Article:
Resting and Robbing

Bees are busy pollinating the summer garden, but like the rest of us, they need rest. Foraging is hard work! This Horsefly-like Carpenter bee, Xylocopa tabaniformis, chose a pretty pink bougainvillea bract as its preferred napping spot.

I watched it for some time as I puttered in the garden and it didn’t move. I’ve seen bees “sleep” on flowers in the past, usually on petals or atop leaves. I’m sure they rest in other places too, but it’s likely that those spots are more private, less noticed by the perspiring gardener. I checked the plant after puttering and the bee had moved on.

This Southern Carpenter bee, Xylocopa micans, participating in nectar robbing, is poised to poke its proboscis into the bloom of a Big Red Sage, Salvia penstemonoides.

Nectar robbing or nectar stealing is a way that various insects, bats, birds, and mammals consume nectar without the benefit to the plant of pollination. In the case of bees, they typically bite or poke a hole in the petal tissue, then sip the nectar, bypassing the parts of the flower where pollination happens. Flowers can be damaged by the robbing, thus preventing further visits from pollinators. As well, some pollinators also recognize when a bloom has been robbed of its nectar, so they move on to other nectar-filled flowers, the robbed flower missing out on pollination. For for various reasons, nectar robbing isn’t generally considered harmful for plants or an ecosystem as a whole, but is simply part of the functional tapestry of a diverse natural space.

Carpenter bees nectar rob because they’re such big bees they can’t fit into certain blooms. Generally, the blooms that bigger bees rob have slender, tubular corollas. This same Southern Carpenter bee is head-and-proboscis-deep into the base of the Big Red sage bloom, sipping the sweet stuff available. There’s no way that big body could nestle in the bloom.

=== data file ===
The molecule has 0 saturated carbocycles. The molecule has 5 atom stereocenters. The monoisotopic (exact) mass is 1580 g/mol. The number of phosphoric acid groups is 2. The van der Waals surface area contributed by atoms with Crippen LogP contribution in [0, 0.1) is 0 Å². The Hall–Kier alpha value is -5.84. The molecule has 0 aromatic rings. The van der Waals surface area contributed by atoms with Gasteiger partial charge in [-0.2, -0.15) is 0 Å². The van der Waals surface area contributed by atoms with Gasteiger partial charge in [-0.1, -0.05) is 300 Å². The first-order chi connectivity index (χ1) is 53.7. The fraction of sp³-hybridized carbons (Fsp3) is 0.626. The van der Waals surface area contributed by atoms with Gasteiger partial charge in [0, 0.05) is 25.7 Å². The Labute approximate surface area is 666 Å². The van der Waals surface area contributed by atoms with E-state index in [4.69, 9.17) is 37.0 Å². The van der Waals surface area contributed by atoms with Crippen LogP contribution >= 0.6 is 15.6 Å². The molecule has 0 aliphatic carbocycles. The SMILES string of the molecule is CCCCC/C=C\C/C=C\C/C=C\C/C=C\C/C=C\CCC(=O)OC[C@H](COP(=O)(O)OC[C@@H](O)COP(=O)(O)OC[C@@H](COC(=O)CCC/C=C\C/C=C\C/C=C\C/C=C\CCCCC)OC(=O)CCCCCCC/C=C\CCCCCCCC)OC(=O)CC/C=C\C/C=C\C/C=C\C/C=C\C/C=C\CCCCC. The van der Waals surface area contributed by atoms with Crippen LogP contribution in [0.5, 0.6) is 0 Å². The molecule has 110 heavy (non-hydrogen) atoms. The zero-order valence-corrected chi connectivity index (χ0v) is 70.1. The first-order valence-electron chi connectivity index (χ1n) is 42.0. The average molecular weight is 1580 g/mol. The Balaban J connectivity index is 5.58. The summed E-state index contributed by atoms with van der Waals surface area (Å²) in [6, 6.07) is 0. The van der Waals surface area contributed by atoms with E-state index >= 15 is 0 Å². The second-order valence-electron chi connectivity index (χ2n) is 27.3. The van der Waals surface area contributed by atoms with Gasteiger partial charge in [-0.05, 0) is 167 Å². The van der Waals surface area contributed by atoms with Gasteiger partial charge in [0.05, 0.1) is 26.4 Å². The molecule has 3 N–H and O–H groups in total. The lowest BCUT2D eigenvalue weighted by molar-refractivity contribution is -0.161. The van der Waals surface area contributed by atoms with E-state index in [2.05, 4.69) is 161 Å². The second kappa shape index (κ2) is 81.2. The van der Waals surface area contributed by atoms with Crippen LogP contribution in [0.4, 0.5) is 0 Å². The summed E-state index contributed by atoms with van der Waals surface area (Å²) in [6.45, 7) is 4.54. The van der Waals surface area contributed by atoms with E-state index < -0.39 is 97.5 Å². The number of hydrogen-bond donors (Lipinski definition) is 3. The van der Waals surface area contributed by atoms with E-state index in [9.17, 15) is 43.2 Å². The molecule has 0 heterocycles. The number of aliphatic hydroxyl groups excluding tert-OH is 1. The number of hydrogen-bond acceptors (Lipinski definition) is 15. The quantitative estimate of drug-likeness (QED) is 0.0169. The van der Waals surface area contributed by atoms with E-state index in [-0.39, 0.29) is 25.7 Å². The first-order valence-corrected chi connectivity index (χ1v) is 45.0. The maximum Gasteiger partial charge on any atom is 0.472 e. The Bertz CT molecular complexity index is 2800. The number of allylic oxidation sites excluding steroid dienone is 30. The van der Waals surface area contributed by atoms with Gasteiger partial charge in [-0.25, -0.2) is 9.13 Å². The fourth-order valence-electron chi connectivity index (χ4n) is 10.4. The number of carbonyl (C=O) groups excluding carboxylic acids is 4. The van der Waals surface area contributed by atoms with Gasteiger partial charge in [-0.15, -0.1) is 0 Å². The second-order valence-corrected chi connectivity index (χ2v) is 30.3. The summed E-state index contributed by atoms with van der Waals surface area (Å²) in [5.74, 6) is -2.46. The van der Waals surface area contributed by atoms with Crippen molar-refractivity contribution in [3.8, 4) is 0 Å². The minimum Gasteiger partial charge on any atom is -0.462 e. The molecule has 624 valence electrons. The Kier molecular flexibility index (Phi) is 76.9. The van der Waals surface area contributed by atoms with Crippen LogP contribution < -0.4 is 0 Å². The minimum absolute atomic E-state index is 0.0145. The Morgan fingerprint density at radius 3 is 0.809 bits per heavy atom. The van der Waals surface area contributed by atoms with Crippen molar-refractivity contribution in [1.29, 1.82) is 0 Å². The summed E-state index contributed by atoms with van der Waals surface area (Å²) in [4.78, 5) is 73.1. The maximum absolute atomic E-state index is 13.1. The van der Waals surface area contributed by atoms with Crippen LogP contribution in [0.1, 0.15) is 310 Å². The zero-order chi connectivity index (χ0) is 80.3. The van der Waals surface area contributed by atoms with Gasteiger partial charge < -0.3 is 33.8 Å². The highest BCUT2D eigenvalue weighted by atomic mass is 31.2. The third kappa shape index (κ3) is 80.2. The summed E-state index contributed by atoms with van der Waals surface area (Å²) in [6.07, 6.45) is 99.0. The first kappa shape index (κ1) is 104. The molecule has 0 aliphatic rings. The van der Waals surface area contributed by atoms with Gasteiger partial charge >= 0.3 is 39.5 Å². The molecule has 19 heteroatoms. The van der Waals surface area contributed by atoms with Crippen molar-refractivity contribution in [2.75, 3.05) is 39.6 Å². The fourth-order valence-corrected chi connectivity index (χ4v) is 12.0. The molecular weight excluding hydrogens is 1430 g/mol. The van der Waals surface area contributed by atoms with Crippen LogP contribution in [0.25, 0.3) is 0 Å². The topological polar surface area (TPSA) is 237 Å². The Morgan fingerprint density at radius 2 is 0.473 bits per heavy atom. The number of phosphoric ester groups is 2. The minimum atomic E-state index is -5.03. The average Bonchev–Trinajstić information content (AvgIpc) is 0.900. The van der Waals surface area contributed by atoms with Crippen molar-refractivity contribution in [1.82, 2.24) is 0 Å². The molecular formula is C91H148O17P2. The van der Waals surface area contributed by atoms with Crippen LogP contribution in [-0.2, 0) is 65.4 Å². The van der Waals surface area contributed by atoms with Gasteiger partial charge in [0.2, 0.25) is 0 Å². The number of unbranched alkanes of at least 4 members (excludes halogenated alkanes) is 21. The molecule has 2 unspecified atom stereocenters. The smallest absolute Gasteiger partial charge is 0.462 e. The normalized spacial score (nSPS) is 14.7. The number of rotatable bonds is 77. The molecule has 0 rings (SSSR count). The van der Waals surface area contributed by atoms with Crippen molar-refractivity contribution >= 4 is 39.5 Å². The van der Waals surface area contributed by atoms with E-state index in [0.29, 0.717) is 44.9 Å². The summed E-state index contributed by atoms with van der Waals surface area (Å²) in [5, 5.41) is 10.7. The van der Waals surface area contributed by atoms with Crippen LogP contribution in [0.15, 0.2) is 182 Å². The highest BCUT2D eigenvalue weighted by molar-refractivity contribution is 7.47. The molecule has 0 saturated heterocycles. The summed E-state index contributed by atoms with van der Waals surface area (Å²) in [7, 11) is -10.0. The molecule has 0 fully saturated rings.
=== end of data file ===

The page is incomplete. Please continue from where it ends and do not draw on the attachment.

Sometimes, a robber is sprinkled with pollen, perhaps due to buzz pollination. Buzz pollination happens when certain bees vibrate their strong thoracic muscles, vibrating, or sonicating, the pollen grains from flowers’ anthers. During foraging, this Horsefly-like Carpenter bee might have buzzed pollinated on a different flower, its back carrying sprinkles from the loosened pollen onward through the garden. The bee is too big to crawl into this bloom, a Henry Duelberg sage, Salvia farinacea, so stealing is the way to go.

Of course, there are those who pollinate the old-fashioned way, crawling all over a bloom, collecting pollen as they go! This native bee, perhaps a Mining bee, Andrenidae, or a Plasterer bee, Colletidae, enthusiastically worked the flower of a Texas thistle, Cirsium texanum.

Pollinating or robbing, it’s a busy time in the summer garden, especially for those who live in and rely on its bounty. After a hard day in the garden, sleep is bliss.

15 thoughts on “Resting and Robbing

  1. Those are some great shots lady!

    We’ve noted bees robbing nectar even out of larger blossoms that hadn’t fully opened yet. “Patience, pollinators…let the flower have a minute”. I’ve wondered if that is a learned behavior or in response to demand outstripping resources or if it becomes habitual for some bees. That goes against the idea of all bees being so industrious, doesn’t it!


    • Thanks, Deb. I was happy with these photos. I’ve been trying to get some good shots of hummingbirds and bumble bees and the photographic fairies just aren’t with me right now.

      I’ve also seen the carpenter bees hit up the not-quite-ready blooms. Patience, indeed!


  2. Nature balances itself so it is not a surprise that nectar robbing is not terribly hamring to the plants. And the buzz pollination might be one way Nature has allowed for the robbing to have less of an impact. Just a guess.


    • Yes, in a healthy environment, there’s generally plenty for all, at least most of the time. Tell that to the hummingbirds chasing each other all over the place for dominance!

      Liked by 1 person

  3. I’ve tended to associate buzz pollination with plants in the Solanum genus; are there other genera where it’s a common occurrence? It’s such a clever strategy, and pretty important for the plants, too. I didn’t realize that nectar robbing is so common, either. More cleverness on the part of the bees! In the grand scheme of things, I can’t imagine that the nectar robbing is much of a problem for the plants. It surely was happening a century or two ago as well; nature balances itself out.

    I wonder if anyone’s done a study on nectar robbing in cultivars, as opposed to straight species. I wonder if all the tweaking of color and form also affects the value of the plants for pollinators.


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